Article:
Reflecting the changing ideological and economic perspectives of the government of the day, the expansion of higher education in England has prompted numerous reforms aimed at reshaping and restructuring the sector and its funding. Leading to student riots and sparking some of the sharpest controversies in British higher education, the reforms introduced in 2012/13 are by far the most radical and those concerning higher education funding and student finances the most far-reaching. This book unpacks the drivers for the reforms while locating them in a broad historical, ideological, and policy context.Informed by the vast literature and research on higher education this book brings together recognized experts including leading academics and policy analysts. Divided into two parts, the first provides history and context while the second examines particular issues and themes, including: historical antecedents of the reforms and tuition fee policies; the distinctive characteristics of the reforms; an economic critique of the limits to marketization and the commodification of higher education; the drivers behind social mobility and widening participation and the subsequent impact of tuition fees; the consequences of fee-setting policies among institutions; the impact on part-time students; the entrance of new providers in the higher education sector; the impact on institutional autonomy and freedom; and the policy vacuum on postgraduate education and the future of research.While the reforms have attracted significant media coverage focusing on the short-term consequences of the reforms, this book goes far beyond the media headlines to identify the nature of the reforms and to understand their impact on higher education institutions, students, and society as a whole.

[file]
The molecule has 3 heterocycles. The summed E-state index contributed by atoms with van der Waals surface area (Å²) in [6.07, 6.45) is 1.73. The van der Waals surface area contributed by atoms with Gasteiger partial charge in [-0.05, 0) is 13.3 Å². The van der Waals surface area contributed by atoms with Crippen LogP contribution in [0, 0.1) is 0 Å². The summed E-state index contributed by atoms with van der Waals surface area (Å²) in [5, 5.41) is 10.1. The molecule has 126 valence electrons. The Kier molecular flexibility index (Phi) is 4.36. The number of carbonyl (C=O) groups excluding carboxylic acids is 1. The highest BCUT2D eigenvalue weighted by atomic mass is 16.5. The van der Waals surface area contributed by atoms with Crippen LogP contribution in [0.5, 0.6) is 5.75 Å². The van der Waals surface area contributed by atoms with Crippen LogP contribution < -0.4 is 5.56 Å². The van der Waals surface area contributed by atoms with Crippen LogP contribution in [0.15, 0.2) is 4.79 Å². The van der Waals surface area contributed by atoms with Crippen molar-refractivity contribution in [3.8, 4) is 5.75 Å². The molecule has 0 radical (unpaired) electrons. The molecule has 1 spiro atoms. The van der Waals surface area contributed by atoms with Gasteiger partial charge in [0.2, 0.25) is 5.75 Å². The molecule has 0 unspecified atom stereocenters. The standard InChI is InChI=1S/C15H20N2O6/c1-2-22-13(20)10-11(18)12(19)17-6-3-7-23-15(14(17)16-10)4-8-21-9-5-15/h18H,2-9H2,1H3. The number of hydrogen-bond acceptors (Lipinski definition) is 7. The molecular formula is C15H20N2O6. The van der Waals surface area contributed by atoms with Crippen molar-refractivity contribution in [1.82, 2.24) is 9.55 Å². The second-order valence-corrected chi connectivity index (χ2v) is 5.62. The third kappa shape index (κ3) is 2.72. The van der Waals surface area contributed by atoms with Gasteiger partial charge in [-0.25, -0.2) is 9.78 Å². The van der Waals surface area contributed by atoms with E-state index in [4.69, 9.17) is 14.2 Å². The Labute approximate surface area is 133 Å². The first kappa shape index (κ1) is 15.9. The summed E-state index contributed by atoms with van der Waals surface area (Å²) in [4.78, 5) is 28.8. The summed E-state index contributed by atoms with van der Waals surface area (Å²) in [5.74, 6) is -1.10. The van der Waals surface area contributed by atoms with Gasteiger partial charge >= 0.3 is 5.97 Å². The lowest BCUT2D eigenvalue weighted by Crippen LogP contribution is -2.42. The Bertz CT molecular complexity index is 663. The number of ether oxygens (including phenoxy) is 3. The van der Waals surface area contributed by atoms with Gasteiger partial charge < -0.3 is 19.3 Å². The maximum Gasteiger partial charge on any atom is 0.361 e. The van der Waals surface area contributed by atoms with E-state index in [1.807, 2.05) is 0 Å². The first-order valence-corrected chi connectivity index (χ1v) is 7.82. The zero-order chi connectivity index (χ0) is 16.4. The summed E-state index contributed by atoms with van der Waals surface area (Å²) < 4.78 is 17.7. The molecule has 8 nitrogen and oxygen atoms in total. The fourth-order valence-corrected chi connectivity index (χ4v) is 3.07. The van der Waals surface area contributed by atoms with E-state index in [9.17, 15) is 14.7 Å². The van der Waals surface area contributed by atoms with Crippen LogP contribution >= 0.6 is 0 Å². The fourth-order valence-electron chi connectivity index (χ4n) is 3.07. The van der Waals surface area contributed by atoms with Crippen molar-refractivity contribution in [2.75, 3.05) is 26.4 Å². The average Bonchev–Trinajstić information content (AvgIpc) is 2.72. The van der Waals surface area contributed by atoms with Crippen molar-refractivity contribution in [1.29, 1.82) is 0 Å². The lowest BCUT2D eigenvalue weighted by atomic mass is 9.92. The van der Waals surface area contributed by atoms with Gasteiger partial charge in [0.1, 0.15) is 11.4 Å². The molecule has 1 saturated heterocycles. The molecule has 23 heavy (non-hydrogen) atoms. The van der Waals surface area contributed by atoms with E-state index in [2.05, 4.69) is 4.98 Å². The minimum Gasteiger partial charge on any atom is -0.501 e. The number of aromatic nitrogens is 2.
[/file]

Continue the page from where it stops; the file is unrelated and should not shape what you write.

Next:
|Publisher:||Stylus Pub Llc|
|Product dimensions:||6.60(w) x 9.40(h) x 0.60(d)|
About the Author
Claire Callender is Professor of Higher Education Policy at Birkbeck, University of London and Professor of Higher Education Studies at the Institute of Education, London. Her research and writing has focused on student finances in higher education.
Peter Scott is Professor of Higher Education Studies at the UCL Institute of Education.
Table of Contents
1) Introduction - Claire Callender and Peter Scott2) Public Expenditure and Tuition Fees: The Search for Alternative Ways to Pay for Higher Education - Michael Shattock3) The Coalition Government’s Reform of Higher Education: Policy Formation and Political Process - Peter Scott4) A Bridge Too Far: An Economic Critique of Marketization of Higher Education - Gareth Williams5) The End of Mystery and the Perils of Explicitness - Ronald Barnett6) As Easy as AAB: The Impact of the Quasi-market on Institutions, Student Numbers and the HE Sector - Gill Wyness7) Widening Participation and Social Mobility - Anna Vignoles8) Part-time Undergraduate Student Funding and Financial Support - Claire Callender9) Aspects of UK Private Higher Education - Paul Temple10) Postgraduate Education: Overlooked and Forgotten? - Geoff Whitty and Joel Mullan11) Leading the British University Today: Your Fate in Whose Hands?12) Conclusion - Claire Callender and Peter ScottIndex